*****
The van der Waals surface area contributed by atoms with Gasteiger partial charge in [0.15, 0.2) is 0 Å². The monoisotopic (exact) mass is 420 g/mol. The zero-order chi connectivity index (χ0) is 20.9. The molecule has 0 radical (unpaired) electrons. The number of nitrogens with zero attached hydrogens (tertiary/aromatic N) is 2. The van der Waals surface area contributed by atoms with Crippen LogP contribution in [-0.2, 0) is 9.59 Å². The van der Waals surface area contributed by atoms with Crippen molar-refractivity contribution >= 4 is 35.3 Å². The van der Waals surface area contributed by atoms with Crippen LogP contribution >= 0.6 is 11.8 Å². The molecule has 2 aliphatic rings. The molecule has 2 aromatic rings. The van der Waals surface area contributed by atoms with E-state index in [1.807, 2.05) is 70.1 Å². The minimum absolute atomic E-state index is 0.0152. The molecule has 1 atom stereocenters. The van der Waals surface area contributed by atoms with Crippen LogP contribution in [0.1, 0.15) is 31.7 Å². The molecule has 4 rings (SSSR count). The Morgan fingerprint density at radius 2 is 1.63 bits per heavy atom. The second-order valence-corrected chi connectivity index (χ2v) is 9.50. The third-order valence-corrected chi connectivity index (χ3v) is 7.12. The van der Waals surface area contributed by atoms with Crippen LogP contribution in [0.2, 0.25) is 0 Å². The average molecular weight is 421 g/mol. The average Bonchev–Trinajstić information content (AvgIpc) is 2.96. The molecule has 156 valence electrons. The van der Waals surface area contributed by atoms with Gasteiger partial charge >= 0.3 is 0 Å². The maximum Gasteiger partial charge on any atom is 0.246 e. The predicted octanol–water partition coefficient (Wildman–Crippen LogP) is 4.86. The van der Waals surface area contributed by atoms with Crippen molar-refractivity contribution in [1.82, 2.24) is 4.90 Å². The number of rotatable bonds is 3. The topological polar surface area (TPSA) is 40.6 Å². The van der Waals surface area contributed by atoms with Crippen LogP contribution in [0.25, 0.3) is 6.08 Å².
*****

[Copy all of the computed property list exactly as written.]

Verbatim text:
The van der Waals surface area contributed by atoms with Gasteiger partial charge in [0.15, 0.2) is 0 Å². The monoisotopic (exact) mass is 420 g/mol. The zero-order chi connectivity index (χ0) is 20.9. The molecule has 0 radical (unpaired) electrons. The number of nitrogens with zero attached hydrogens (tertiary/aromatic N) is 2. The van der Waals surface area contributed by atoms with Crippen LogP contribution in [-0.2, 0) is 9.59 Å². The van der Waals surface area contributed by atoms with Crippen molar-refractivity contribution >= 4 is 35.3 Å². The van der Waals surface area contributed by atoms with Crippen LogP contribution >= 0.6 is 11.8 Å². The molecule has 2 aliphatic rings. The molecule has 2 aromatic rings. The van der Waals surface area contributed by atoms with E-state index in [1.807, 2.05) is 70.1 Å². The minimum absolute atomic E-state index is 0.0152. The molecule has 1 atom stereocenters. The van der Waals surface area contributed by atoms with Crippen LogP contribution in [0.1, 0.15) is 31.7 Å². The molecule has 4 rings (SSSR count). The Morgan fingerprint density at radius 2 is 1.63 bits per heavy atom. The second-order valence-corrected chi connectivity index (χ2v) is 9.50. The third-order valence-corrected chi connectivity index (χ3v) is 7.12. The van der Waals surface area contributed by atoms with Crippen LogP contribution in [0.2, 0.25) is 0 Å². The average molecular weight is 421 g/mol. The average Bonchev–Trinajstić information content (AvgIpc) is 2.96. The molecule has 156 valence electrons. The van der Waals surface area contributed by atoms with Gasteiger partial charge >= 0.3 is 0 Å². The maximum Gasteiger partial charge on any atom is 0.246 e. The predicted octanol–water partition coefficient (Wildman–Crippen LogP) is 4.86. The van der Waals surface area contributed by atoms with Crippen molar-refractivity contribution in [1.82, 2.24) is 4.90 Å². The number of rotatable bonds is 3. The topological polar surface area (TPSA) is 40.6 Å². The van der Waals surface area contributed by atoms with Crippen LogP contribution in [0.25, 0.3) is 6.08 Å².